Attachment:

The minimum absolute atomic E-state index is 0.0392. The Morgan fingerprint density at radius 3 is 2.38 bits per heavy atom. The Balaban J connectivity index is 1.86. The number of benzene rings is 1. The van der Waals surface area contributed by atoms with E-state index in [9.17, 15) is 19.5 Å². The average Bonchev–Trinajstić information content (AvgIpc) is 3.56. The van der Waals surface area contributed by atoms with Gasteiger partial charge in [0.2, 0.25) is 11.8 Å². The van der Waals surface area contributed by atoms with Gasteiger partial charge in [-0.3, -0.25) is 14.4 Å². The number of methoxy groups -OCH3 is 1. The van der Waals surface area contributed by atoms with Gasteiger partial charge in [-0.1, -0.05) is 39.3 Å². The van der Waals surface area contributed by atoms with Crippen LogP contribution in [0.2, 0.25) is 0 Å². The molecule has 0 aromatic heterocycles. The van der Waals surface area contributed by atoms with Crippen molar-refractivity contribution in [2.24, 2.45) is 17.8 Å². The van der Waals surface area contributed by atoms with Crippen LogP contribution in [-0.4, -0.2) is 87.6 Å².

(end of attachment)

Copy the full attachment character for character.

The minimum absolute atomic E-state index is 0.0392. The Morgan fingerprint density at radius 3 is 2.38 bits per heavy atom. The Balaban J connectivity index is 1.86. The number of benzene rings is 1. The van der Waals surface area contributed by atoms with E-state index in [9.17, 15) is 19.5 Å². The average Bonchev–Trinajstić information content (AvgIpc) is 3.56. The van der Waals surface area contributed by atoms with Gasteiger partial charge in [0.2, 0.25) is 11.8 Å². The van der Waals surface area contributed by atoms with Gasteiger partial charge in [-0.3, -0.25) is 14.4 Å². The number of methoxy groups -OCH3 is 1. The van der Waals surface area contributed by atoms with Gasteiger partial charge in [-0.1, -0.05) is 39.3 Å². The van der Waals surface area contributed by atoms with Crippen LogP contribution in [0.2, 0.25) is 0 Å². The molecule has 0 aromatic heterocycles. The van der Waals surface area contributed by atoms with Crippen molar-refractivity contribution in [2.24, 2.45) is 17.8 Å². The van der Waals surface area contributed by atoms with Crippen LogP contribution in [-0.4, -0.2) is 87.6 Å².